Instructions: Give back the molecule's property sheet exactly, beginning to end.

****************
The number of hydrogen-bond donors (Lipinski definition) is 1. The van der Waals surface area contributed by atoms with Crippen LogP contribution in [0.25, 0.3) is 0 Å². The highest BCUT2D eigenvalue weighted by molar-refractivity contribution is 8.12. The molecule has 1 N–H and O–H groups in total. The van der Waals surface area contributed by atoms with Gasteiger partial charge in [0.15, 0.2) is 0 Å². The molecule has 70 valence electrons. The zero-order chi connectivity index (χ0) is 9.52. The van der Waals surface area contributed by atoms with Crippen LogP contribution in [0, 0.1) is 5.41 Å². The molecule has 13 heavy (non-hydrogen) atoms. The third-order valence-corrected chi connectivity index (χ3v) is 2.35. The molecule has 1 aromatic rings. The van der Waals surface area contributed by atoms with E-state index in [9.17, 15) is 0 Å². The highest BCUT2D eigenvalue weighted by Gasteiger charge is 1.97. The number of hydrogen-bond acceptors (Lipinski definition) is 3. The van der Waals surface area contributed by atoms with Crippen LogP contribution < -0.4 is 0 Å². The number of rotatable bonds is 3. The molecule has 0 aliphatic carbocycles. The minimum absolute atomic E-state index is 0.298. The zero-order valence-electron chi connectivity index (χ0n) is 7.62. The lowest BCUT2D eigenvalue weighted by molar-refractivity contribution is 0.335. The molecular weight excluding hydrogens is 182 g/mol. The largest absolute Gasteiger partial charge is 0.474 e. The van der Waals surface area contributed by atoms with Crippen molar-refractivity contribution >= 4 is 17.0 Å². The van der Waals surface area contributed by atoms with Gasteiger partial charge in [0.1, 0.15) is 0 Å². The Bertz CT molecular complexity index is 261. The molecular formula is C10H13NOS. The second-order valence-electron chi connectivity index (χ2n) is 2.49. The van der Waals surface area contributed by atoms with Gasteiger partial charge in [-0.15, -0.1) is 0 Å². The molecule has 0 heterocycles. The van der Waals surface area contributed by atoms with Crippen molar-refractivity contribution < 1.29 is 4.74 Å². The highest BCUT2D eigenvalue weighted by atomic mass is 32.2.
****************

The number of hydrogen-bond donors (Lipinski definition) is 1. The van der Waals surface area contributed by atoms with Crippen LogP contribution in [0.25, 0.3) is 0 Å². The highest BCUT2D eigenvalue weighted by molar-refractivity contribution is 8.12. The molecule has 1 N–H and O–H groups in total. The van der Waals surface area contributed by atoms with Gasteiger partial charge in [0.15, 0.2) is 0 Å². The molecule has 70 valence electrons. The zero-order chi connectivity index (χ0) is 9.52. The van der Waals surface area contributed by atoms with Crippen LogP contribution in [0, 0.1) is 5.41 Å². The molecule has 13 heavy (non-hydrogen) atoms. The third-order valence-corrected chi connectivity index (χ3v) is 2.35. The molecule has 1 aromatic rings. The van der Waals surface area contributed by atoms with E-state index in [9.17, 15) is 0 Å². The highest BCUT2D eigenvalue weighted by Gasteiger charge is 1.97. The number of hydrogen-bond acceptors (Lipinski definition) is 3. The van der Waals surface area contributed by atoms with Crippen LogP contribution < -0.4 is 0 Å². The number of rotatable bonds is 3. The molecule has 0 aliphatic carbocycles. The minimum absolute atomic E-state index is 0.298. The zero-order valence-electron chi connectivity index (χ0n) is 7.62. The lowest BCUT2D eigenvalue weighted by molar-refractivity contribution is 0.335. The molecular weight excluding hydrogens is 182 g/mol. The largest absolute Gasteiger partial charge is 0.474 e. The van der Waals surface area contributed by atoms with Crippen molar-refractivity contribution >= 4 is 17.0 Å². The van der Waals surface area contributed by atoms with Gasteiger partial charge in [0.1, 0.15) is 0 Å². The Bertz CT molecular complexity index is 261. The molecular formula is C10H13NOS. The second-order valence-electron chi connectivity index (χ2n) is 2.49. The van der Waals surface area contributed by atoms with Gasteiger partial charge in [-0.15, -0.1) is 0 Å². The molecule has 0 heterocycles. The van der Waals surface area contributed by atoms with Crippen molar-refractivity contribution < 1.29 is 4.74 Å². The highest BCUT2D eigenvalue weighted by atomic mass is 32.2.